Sharon is currently working on a new memoir about women and aging, which will be released in 2016.
, Sharon’s most recent novel, due in September 2015, is of the earliest part of the settlement era on the prairies, about Sophie, a young Quebecoise mother who finds she has to make her own way in what was then decisively a man’s world. Wild Rose
, an epic story of The West, now long gone, charts Sophie’s journey from underloved child in religion- bound rural Quebec, to headstrong young woman to exhausted homesteader to deserted bride and mother to independent businesswoman finding her way in a hostile, if beautiful, landscape. (Coteau Books)
To purchase Wild Rose
online, go to Coteau Books
will be available in bookstores in September 2015.
, a selection of Sharon’s stories, translated into Hebrew and launched in 2015, Tel Aviv, Israel, (Margena Publishing, 2015)
The Girl in Saskatoon: A Meditation on Friendship, Memory and Murder
(HarperCollins, 2008), a nonfiction work about, among other things, the unsolved murder in Saskatoon, back in 1962, of a young woman with whom Butala attended high school. It was an event that shook the city to its core and which no one has been able to forget. Butala probes the background to this fact, and in this book, also examines a forward-looking pioneer society.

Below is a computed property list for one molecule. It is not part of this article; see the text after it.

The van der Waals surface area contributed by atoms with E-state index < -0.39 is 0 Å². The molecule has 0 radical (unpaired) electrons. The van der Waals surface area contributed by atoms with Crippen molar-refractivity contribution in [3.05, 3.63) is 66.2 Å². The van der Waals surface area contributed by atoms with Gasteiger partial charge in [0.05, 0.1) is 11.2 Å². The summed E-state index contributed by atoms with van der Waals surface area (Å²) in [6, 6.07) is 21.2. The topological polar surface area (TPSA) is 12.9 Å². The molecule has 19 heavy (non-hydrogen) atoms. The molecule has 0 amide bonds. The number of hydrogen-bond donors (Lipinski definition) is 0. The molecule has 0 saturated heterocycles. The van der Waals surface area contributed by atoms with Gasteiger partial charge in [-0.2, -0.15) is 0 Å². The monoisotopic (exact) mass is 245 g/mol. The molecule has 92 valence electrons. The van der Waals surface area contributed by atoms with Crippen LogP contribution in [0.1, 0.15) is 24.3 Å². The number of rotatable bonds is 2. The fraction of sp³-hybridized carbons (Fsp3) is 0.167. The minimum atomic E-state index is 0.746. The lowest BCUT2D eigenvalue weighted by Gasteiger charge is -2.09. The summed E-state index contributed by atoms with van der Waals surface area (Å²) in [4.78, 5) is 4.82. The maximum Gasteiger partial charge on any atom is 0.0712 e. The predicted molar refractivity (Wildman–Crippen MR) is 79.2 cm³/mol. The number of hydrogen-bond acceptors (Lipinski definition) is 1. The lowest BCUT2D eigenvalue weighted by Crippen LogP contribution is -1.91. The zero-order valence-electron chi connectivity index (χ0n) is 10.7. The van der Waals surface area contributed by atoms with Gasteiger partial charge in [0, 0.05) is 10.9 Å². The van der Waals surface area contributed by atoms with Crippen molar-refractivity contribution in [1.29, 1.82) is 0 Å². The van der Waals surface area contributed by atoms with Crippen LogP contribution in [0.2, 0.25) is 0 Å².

August 17, 2015 ~ Elaine Dewar, author of Smarts: The Boundary-Busting Story of Intelligence (Debonair[e]Books, Trade paperbacks, 2015)
“I read Wild Rose in the hospital while S. was being treated. This turned out to be wonderful: It took me immediately away from my own concerns to the prairies and into the life of Sophie, her grandparents, her brothers, her Pierre. It is in every way a page turner. There is something downright magical about the way the story unfolds from the present to the past and back again. I will read it again to see if I can see the change-ups coming, but it is so beautifully wrought that there are no seams, you’re just here with Sophie and there with her and right inside her skin. Loved the sense of place, the drive for freedom, the terrors of freedom. The thing that really got to me is Sophie’s sense of a spiritual reality, something quite separate from the rituals of the church. It’s a terrific read.”